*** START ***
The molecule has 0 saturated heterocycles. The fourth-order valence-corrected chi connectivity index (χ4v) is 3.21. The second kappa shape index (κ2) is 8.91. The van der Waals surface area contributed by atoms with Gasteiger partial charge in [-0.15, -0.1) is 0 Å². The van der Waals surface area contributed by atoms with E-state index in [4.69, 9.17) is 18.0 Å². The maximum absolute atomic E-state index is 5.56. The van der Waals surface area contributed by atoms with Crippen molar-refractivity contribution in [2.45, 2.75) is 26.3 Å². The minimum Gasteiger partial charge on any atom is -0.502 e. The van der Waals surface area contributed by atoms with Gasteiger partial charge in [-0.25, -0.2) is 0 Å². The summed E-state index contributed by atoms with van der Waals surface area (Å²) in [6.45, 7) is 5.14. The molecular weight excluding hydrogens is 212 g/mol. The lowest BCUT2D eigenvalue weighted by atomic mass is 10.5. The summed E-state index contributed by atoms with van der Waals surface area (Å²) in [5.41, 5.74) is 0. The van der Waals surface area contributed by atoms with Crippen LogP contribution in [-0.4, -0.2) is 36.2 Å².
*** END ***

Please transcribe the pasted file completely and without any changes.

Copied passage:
The molecule has 0 saturated heterocycles. The fourth-order valence-corrected chi connectivity index (χ4v) is 3.21. The second kappa shape index (κ2) is 8.91. The van der Waals surface area contributed by atoms with Gasteiger partial charge in [-0.15, -0.1) is 0 Å². The van der Waals surface area contributed by atoms with E-state index in [4.69, 9.17) is 18.0 Å². The maximum absolute atomic E-state index is 5.56. The van der Waals surface area contributed by atoms with Crippen molar-refractivity contribution in [2.45, 2.75) is 26.3 Å². The minimum Gasteiger partial charge on any atom is -0.502 e. The van der Waals surface area contributed by atoms with Gasteiger partial charge in [-0.25, -0.2) is 0 Å². The summed E-state index contributed by atoms with van der Waals surface area (Å²) in [6.45, 7) is 5.14. The molecular weight excluding hydrogens is 212 g/mol. The lowest BCUT2D eigenvalue weighted by atomic mass is 10.5. The summed E-state index contributed by atoms with van der Waals surface area (Å²) in [5.41, 5.74) is 0. The van der Waals surface area contributed by atoms with Crippen LogP contribution in [-0.4, -0.2) is 36.2 Å².